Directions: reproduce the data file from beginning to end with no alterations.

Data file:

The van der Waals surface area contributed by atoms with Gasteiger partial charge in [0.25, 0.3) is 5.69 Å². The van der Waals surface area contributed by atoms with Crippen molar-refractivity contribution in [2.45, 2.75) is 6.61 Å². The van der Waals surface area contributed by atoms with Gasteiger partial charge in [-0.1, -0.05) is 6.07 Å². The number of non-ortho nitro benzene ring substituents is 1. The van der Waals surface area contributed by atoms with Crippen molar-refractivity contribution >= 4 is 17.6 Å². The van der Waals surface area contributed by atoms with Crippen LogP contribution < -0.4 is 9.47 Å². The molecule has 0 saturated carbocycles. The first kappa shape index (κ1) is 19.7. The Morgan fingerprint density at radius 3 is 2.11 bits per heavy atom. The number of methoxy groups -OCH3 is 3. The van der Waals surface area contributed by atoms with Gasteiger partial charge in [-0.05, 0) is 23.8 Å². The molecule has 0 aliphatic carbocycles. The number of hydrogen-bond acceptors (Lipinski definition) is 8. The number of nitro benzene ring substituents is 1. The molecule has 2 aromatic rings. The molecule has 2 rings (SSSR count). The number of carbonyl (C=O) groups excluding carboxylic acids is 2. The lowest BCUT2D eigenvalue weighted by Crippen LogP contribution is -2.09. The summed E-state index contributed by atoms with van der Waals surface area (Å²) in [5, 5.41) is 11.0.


The van der Waals surface area contributed by atoms with Gasteiger partial charge in [0.25, 0.3) is 5.69 Å². The van der Waals surface area contributed by atoms with Crippen molar-refractivity contribution in [2.45, 2.75) is 6.61 Å². The van der Waals surface area contributed by atoms with Gasteiger partial charge in [-0.1, -0.05) is 6.07 Å². The number of non-ortho nitro benzene ring substituents is 1. The van der Waals surface area contributed by atoms with Crippen molar-refractivity contribution >= 4 is 17.6 Å². The van der Waals surface area contributed by atoms with Crippen LogP contribution < -0.4 is 9.47 Å². The molecule has 0 saturated carbocycles. The first kappa shape index (κ1) is 19.7. The Morgan fingerprint density at radius 3 is 2.11 bits per heavy atom. The number of methoxy groups -OCH3 is 3. The van der Waals surface area contributed by atoms with Gasteiger partial charge in [-0.05, 0) is 23.8 Å². The molecule has 0 aliphatic carbocycles. The number of hydrogen-bond acceptors (Lipinski definition) is 8. The number of nitro benzene ring substituents is 1. The molecule has 2 aromatic rings. The molecule has 2 rings (SSSR count). The number of carbonyl (C=O) groups excluding carboxylic acids is 2. The lowest BCUT2D eigenvalue weighted by Crippen LogP contribution is -2.09. The summed E-state index contributed by atoms with van der Waals surface area (Å²) in [5, 5.41) is 11.0.